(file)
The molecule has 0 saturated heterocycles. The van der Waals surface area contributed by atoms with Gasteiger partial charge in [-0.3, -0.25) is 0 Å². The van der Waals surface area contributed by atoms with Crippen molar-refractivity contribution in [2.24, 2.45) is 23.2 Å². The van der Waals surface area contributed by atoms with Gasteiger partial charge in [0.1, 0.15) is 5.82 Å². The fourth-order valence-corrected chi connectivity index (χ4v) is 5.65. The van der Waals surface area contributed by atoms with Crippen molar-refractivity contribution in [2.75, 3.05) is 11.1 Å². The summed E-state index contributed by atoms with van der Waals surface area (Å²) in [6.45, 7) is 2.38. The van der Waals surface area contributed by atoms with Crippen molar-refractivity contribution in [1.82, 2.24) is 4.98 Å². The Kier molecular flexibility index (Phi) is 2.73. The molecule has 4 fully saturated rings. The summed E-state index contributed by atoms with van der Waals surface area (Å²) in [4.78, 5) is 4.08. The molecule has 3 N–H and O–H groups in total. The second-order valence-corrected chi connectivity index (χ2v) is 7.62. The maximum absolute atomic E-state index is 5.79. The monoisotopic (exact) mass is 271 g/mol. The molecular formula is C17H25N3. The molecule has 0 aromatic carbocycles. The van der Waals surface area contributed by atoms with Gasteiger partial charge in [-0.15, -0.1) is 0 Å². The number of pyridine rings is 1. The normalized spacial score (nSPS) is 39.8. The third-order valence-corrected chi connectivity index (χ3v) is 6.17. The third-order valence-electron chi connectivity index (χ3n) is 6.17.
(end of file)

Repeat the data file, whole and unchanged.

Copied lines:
The molecule has 0 saturated heterocycles. The van der Waals surface area contributed by atoms with Gasteiger partial charge in [-0.3, -0.25) is 0 Å². The van der Waals surface area contributed by atoms with Crippen molar-refractivity contribution in [2.24, 2.45) is 23.2 Å². The van der Waals surface area contributed by atoms with Gasteiger partial charge in [0.1, 0.15) is 5.82 Å². The fourth-order valence-corrected chi connectivity index (χ4v) is 5.65. The van der Waals surface area contributed by atoms with Crippen molar-refractivity contribution in [2.75, 3.05) is 11.1 Å². The summed E-state index contributed by atoms with van der Waals surface area (Å²) in [6.45, 7) is 2.38. The van der Waals surface area contributed by atoms with Crippen molar-refractivity contribution in [1.82, 2.24) is 4.98 Å². The Kier molecular flexibility index (Phi) is 2.73. The molecule has 4 fully saturated rings. The summed E-state index contributed by atoms with van der Waals surface area (Å²) in [4.78, 5) is 4.08. The molecule has 3 N–H and O–H groups in total. The second-order valence-corrected chi connectivity index (χ2v) is 7.62. The maximum absolute atomic E-state index is 5.79. The monoisotopic (exact) mass is 271 g/mol. The molecular formula is C17H25N3. The molecule has 0 aromatic carbocycles. The van der Waals surface area contributed by atoms with Gasteiger partial charge in [-0.15, -0.1) is 0 Å². The number of pyridine rings is 1. The normalized spacial score (nSPS) is 39.8. The third-order valence-corrected chi connectivity index (χ3v) is 6.17. The third-order valence-electron chi connectivity index (χ3n) is 6.17.